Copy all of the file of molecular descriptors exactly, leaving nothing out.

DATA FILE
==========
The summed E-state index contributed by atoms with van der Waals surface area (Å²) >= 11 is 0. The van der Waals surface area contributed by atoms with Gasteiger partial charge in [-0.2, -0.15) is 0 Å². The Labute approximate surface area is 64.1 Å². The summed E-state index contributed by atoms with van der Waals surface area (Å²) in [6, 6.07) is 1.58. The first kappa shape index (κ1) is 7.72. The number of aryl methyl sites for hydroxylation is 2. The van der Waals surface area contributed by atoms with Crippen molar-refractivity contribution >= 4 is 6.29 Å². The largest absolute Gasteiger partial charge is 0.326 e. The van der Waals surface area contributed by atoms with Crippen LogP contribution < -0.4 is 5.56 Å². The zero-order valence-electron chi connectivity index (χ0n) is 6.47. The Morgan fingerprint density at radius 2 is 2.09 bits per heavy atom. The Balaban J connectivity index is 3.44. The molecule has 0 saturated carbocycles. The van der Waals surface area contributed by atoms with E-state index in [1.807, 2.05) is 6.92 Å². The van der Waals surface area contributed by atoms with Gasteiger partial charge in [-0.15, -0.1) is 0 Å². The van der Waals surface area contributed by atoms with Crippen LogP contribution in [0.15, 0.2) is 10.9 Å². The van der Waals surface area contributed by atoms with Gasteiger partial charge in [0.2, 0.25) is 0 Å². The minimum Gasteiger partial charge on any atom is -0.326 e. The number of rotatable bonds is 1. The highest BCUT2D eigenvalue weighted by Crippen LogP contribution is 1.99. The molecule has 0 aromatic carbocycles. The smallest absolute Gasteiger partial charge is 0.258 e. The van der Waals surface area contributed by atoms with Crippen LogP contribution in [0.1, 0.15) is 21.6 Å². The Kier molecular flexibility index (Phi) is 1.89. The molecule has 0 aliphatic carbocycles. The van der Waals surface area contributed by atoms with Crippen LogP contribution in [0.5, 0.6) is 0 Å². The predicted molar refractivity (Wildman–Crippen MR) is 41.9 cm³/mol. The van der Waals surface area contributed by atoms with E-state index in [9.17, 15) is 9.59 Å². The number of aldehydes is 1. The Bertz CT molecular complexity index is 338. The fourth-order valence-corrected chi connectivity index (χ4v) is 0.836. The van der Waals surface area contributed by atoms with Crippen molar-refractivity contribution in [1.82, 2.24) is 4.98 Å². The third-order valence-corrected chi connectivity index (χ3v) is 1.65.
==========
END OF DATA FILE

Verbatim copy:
The summed E-state index contributed by atoms with van der Waals surface area (Å²) >= 11 is 0. The van der Waals surface area contributed by atoms with Gasteiger partial charge in [-0.2, -0.15) is 0 Å². The Labute approximate surface area is 64.1 Å². The summed E-state index contributed by atoms with van der Waals surface area (Å²) in [6, 6.07) is 1.58. The first kappa shape index (κ1) is 7.72. The number of aryl methyl sites for hydroxylation is 2. The van der Waals surface area contributed by atoms with Crippen molar-refractivity contribution >= 4 is 6.29 Å². The largest absolute Gasteiger partial charge is 0.326 e. The van der Waals surface area contributed by atoms with Crippen LogP contribution < -0.4 is 5.56 Å². The zero-order valence-electron chi connectivity index (χ0n) is 6.47. The Morgan fingerprint density at radius 2 is 2.09 bits per heavy atom. The Balaban J connectivity index is 3.44. The molecule has 0 saturated carbocycles. The van der Waals surface area contributed by atoms with E-state index in [1.807, 2.05) is 6.92 Å². The van der Waals surface area contributed by atoms with Gasteiger partial charge in [-0.15, -0.1) is 0 Å². The van der Waals surface area contributed by atoms with Crippen LogP contribution in [0.15, 0.2) is 10.9 Å². The van der Waals surface area contributed by atoms with Gasteiger partial charge in [0.2, 0.25) is 0 Å². The minimum Gasteiger partial charge on any atom is -0.326 e. The number of rotatable bonds is 1. The highest BCUT2D eigenvalue weighted by Crippen LogP contribution is 1.99. The molecule has 0 aromatic carbocycles. The smallest absolute Gasteiger partial charge is 0.258 e. The van der Waals surface area contributed by atoms with Crippen LogP contribution in [0.1, 0.15) is 21.6 Å². The Kier molecular flexibility index (Phi) is 1.89. The molecule has 0 aliphatic carbocycles. The van der Waals surface area contributed by atoms with Crippen LogP contribution in [0.5, 0.6) is 0 Å². The predicted molar refractivity (Wildman–Crippen MR) is 41.9 cm³/mol. The van der Waals surface area contributed by atoms with E-state index in [9.17, 15) is 9.59 Å². The number of aldehydes is 1. The Bertz CT molecular complexity index is 338. The fourth-order valence-corrected chi connectivity index (χ4v) is 0.836. The van der Waals surface area contributed by atoms with Crippen molar-refractivity contribution in [1.82, 2.24) is 4.98 Å². The third-order valence-corrected chi connectivity index (χ3v) is 1.65.